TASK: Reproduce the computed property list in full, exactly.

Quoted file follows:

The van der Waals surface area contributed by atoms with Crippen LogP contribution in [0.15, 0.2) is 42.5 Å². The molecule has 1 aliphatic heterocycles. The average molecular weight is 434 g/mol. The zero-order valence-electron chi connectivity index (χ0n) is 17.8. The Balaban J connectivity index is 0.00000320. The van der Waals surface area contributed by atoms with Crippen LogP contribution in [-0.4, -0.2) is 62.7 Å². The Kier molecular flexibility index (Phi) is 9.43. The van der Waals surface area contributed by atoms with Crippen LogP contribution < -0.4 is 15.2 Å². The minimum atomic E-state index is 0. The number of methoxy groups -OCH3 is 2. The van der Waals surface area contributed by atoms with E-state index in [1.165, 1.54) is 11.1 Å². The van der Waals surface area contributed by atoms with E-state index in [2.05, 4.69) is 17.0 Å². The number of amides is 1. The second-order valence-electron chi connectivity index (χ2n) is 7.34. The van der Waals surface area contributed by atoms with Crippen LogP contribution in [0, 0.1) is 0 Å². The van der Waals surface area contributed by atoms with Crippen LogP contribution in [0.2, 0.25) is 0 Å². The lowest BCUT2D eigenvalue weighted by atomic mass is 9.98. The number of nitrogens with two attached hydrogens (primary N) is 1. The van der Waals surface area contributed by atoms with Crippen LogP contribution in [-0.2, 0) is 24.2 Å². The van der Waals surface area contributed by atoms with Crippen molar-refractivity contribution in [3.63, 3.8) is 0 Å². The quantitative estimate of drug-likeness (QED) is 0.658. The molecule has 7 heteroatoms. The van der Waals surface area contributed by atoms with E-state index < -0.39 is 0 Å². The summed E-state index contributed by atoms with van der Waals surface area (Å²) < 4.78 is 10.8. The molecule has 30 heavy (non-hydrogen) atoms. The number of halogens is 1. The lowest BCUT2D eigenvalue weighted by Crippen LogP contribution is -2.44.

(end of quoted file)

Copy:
The van der Waals surface area contributed by atoms with Crippen LogP contribution in [0.15, 0.2) is 42.5 Å². The molecule has 1 aliphatic heterocycles. The average molecular weight is 434 g/mol. The zero-order valence-electron chi connectivity index (χ0n) is 17.8. The Balaban J connectivity index is 0.00000320. The van der Waals surface area contributed by atoms with Crippen LogP contribution in [-0.4, -0.2) is 62.7 Å². The Kier molecular flexibility index (Phi) is 9.43. The van der Waals surface area contributed by atoms with Crippen LogP contribution < -0.4 is 15.2 Å². The minimum atomic E-state index is 0. The number of methoxy groups -OCH3 is 2. The van der Waals surface area contributed by atoms with E-state index in [1.165, 1.54) is 11.1 Å². The van der Waals surface area contributed by atoms with E-state index in [2.05, 4.69) is 17.0 Å². The number of amides is 1. The second-order valence-electron chi connectivity index (χ2n) is 7.34. The van der Waals surface area contributed by atoms with Crippen LogP contribution in [0, 0.1) is 0 Å². The van der Waals surface area contributed by atoms with Crippen LogP contribution in [0.2, 0.25) is 0 Å². The lowest BCUT2D eigenvalue weighted by atomic mass is 9.98. The number of nitrogens with two attached hydrogens (primary N) is 1. The van der Waals surface area contributed by atoms with Crippen LogP contribution in [-0.2, 0) is 24.2 Å². The van der Waals surface area contributed by atoms with Crippen molar-refractivity contribution in [3.63, 3.8) is 0 Å². The quantitative estimate of drug-likeness (QED) is 0.658. The molecule has 7 heteroatoms. The van der Waals surface area contributed by atoms with E-state index < -0.39 is 0 Å². The summed E-state index contributed by atoms with van der Waals surface area (Å²) < 4.78 is 10.8. The molecule has 30 heavy (non-hydrogen) atoms. The number of halogens is 1. The lowest BCUT2D eigenvalue weighted by Crippen LogP contribution is -2.44.